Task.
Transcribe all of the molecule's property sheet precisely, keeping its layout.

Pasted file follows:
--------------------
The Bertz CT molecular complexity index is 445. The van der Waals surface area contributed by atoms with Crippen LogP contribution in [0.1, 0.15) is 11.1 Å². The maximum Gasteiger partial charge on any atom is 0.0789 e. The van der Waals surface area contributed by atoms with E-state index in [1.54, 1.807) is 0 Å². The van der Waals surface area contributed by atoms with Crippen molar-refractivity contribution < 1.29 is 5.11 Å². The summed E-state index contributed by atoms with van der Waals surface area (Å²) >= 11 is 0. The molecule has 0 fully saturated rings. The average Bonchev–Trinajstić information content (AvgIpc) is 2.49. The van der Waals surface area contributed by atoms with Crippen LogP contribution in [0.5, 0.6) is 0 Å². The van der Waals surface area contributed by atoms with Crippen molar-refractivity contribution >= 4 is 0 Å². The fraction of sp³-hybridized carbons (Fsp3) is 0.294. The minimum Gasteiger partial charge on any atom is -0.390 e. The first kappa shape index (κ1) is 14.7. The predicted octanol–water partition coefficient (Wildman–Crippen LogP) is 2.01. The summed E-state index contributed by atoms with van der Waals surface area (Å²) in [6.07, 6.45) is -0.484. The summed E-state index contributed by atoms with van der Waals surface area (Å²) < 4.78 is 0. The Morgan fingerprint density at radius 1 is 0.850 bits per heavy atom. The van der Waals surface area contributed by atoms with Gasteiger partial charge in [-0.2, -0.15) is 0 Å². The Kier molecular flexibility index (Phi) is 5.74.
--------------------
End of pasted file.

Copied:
The Bertz CT molecular complexity index is 445. The van der Waals surface area contributed by atoms with Crippen LogP contribution in [0.1, 0.15) is 11.1 Å². The maximum Gasteiger partial charge on any atom is 0.0789 e. The van der Waals surface area contributed by atoms with E-state index in [1.54, 1.807) is 0 Å². The van der Waals surface area contributed by atoms with Crippen molar-refractivity contribution < 1.29 is 5.11 Å². The summed E-state index contributed by atoms with van der Waals surface area (Å²) >= 11 is 0. The molecule has 0 fully saturated rings. The average Bonchev–Trinajstić information content (AvgIpc) is 2.49. The van der Waals surface area contributed by atoms with Crippen LogP contribution in [0.5, 0.6) is 0 Å². The van der Waals surface area contributed by atoms with Crippen molar-refractivity contribution >= 4 is 0 Å². The fraction of sp³-hybridized carbons (Fsp3) is 0.294. The minimum Gasteiger partial charge on any atom is -0.390 e. The first kappa shape index (κ1) is 14.7. The predicted octanol–water partition coefficient (Wildman–Crippen LogP) is 2.01. The summed E-state index contributed by atoms with van der Waals surface area (Å²) in [6.07, 6.45) is -0.484. The summed E-state index contributed by atoms with van der Waals surface area (Å²) < 4.78 is 0. The Morgan fingerprint density at radius 1 is 0.850 bits per heavy atom. The van der Waals surface area contributed by atoms with Gasteiger partial charge in [-0.2, -0.15) is 0 Å². The Kier molecular flexibility index (Phi) is 5.74.